Archive for the ‘Software testing’ Category

Only you can prevent bandwidth theft

August 17th, 2010 Comments off

This blog (and the other blogs and domains on my master account) are not very popular (in spite of the general awesomeness which pervades every pixel). Our monthly bandwidth is a couple gigabytes at best, which is why I was very surprised yesterday morning when I got an automated letter from my hosting provider telling me I was on a path to blow through my monthly allotment of 150 gigs of bandwidth and be liable for a big overage charge!

The culprit was one of those slimy, scammy “you won’t believe what this video showed the babysitter did when the parents were away” sites. They were direct-linking to the original of a tiny 25 k png image that Dave uses for his site (and he has copyright of the image, adding insult to injury!) Downloaded, oh, a few million times, that adds up.

There’s a few ways to deal with this. One obvious and fun way would be to simply replace the original image with one that perhaps contained a double bird and insulted the thief’s mother, but, as satisfying as that would have been, it still would take my bandwidth. Another option would be to simply rename the image, breaking their IMG SRC tag, but while this would stop this specific thievery, it wouldn’t stop them (or anyone else) from figuring out the new image name and using it instead.

I needed a way to stop all external referrer image linking to my account, but still allow images to be referred when the page was locally hosted (i.e. part of my blog).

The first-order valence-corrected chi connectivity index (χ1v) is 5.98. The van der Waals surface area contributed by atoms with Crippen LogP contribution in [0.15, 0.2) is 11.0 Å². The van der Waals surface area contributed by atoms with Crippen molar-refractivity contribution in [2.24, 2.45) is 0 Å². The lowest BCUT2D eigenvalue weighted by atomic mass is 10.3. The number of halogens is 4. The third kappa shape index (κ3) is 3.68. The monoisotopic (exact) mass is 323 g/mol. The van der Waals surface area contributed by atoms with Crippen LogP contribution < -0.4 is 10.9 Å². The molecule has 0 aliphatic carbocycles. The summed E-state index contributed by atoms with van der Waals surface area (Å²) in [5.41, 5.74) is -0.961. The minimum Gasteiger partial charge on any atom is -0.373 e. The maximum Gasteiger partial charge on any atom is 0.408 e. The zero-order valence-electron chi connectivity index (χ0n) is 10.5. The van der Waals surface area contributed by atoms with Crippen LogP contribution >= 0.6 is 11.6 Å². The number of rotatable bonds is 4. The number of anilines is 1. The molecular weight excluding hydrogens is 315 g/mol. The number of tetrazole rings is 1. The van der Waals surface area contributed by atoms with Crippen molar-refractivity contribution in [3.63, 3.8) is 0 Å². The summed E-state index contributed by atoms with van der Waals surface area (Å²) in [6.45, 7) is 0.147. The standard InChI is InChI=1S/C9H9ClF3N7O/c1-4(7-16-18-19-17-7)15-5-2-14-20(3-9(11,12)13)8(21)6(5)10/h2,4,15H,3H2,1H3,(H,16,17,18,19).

In other words, this will not allow someone to use your image as part of their site, directly from your server (normal hyperlinks to your site work the same as always).

After a fast and intense Google-powered brain-bang, I had found the answer!

The way to do this is via an .htaccess file that utilizes a built-in feature of the Apache web server called mod_rewrite.

You create a file called “.htaccess” at the very top level of the web site you want to protect (or append the the existing one if it is already there), and put the following text in it:

RewriteEngine on
RewriteCond %{HTTP_REFERER} .
RewriteCond %{HTTP_REFERER} !^http://([^.]+\.)*yourdomain\.com/ [NC]
RewriteCond %{HTTP_REFERER} !^http://yourblogspotblog\.blogspot\.com/ [NC]
RewriteRule \.(jpg|gif|png|bmp|mp4|avi|mp3)$ – [F]

Replace “yourdomain” with the actual name of your domain (and obviously replace ‘com’ with ‘org’ or whatever if it is a .org site. The * is a wildcard, covering prefixes like “www” or whatever, as well as the naked, raw URL.

You can have as many lines as you have domains you wish to allow linking from. In other words, this is a whitelist of allowed domains, generally ones you own or post to. I’ve included a blogspot blog here too, for example, if you have a blogspot blog from which you link images you host on your main domain.

Make sure to keep the backslashes, carets and other goop intact, they are used as part of the regular expression.